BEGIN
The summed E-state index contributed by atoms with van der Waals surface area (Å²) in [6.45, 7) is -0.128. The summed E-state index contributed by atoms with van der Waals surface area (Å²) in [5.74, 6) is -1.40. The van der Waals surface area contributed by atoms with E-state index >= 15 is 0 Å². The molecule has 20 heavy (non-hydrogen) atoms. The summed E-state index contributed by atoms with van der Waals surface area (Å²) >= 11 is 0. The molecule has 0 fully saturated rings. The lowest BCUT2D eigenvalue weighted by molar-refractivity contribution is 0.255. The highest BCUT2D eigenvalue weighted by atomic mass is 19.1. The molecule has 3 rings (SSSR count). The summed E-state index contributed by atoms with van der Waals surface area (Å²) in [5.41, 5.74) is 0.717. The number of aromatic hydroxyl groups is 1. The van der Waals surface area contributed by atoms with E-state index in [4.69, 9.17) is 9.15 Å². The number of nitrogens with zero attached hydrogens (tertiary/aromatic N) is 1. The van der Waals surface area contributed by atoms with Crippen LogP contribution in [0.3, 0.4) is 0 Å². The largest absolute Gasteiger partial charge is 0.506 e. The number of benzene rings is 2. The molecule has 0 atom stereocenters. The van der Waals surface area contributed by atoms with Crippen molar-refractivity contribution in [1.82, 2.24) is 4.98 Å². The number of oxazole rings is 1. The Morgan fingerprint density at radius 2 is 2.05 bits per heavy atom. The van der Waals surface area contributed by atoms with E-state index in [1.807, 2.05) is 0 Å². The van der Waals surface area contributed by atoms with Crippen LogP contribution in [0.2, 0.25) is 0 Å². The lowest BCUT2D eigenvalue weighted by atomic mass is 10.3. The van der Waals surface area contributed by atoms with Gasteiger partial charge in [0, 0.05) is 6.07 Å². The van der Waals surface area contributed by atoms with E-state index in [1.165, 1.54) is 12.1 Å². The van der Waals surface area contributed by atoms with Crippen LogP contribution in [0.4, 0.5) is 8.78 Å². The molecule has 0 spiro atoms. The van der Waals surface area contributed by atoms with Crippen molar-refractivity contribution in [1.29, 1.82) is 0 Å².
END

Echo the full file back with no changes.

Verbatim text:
The summed E-state index contributed by atoms with van der Waals surface area (Å²) in [6.45, 7) is -0.128. The summed E-state index contributed by atoms with van der Waals surface area (Å²) in [5.74, 6) is -1.40. The van der Waals surface area contributed by atoms with E-state index >= 15 is 0 Å². The molecule has 20 heavy (non-hydrogen) atoms. The summed E-state index contributed by atoms with van der Waals surface area (Å²) >= 11 is 0. The molecule has 0 fully saturated rings. The lowest BCUT2D eigenvalue weighted by molar-refractivity contribution is 0.255. The highest BCUT2D eigenvalue weighted by atomic mass is 19.1. The molecule has 3 rings (SSSR count). The summed E-state index contributed by atoms with van der Waals surface area (Å²) in [5.41, 5.74) is 0.717. The number of aromatic hydroxyl groups is 1. The van der Waals surface area contributed by atoms with E-state index in [4.69, 9.17) is 9.15 Å². The number of nitrogens with zero attached hydrogens (tertiary/aromatic N) is 1. The van der Waals surface area contributed by atoms with Crippen LogP contribution in [0.3, 0.4) is 0 Å². The largest absolute Gasteiger partial charge is 0.506 e. The number of benzene rings is 2. The molecule has 0 atom stereocenters. The van der Waals surface area contributed by atoms with Crippen molar-refractivity contribution in [1.82, 2.24) is 4.98 Å². The number of oxazole rings is 1. The Morgan fingerprint density at radius 2 is 2.05 bits per heavy atom. The van der Waals surface area contributed by atoms with E-state index in [1.807, 2.05) is 0 Å². The van der Waals surface area contributed by atoms with Crippen LogP contribution in [0.2, 0.25) is 0 Å². The lowest BCUT2D eigenvalue weighted by atomic mass is 10.3. The van der Waals surface area contributed by atoms with Gasteiger partial charge in [0, 0.05) is 6.07 Å². The van der Waals surface area contributed by atoms with E-state index in [1.165, 1.54) is 12.1 Å². The van der Waals surface area contributed by atoms with Crippen LogP contribution in [0.4, 0.5) is 8.78 Å². The molecule has 0 spiro atoms. The van der Waals surface area contributed by atoms with Crippen molar-refractivity contribution in [1.29, 1.82) is 0 Å².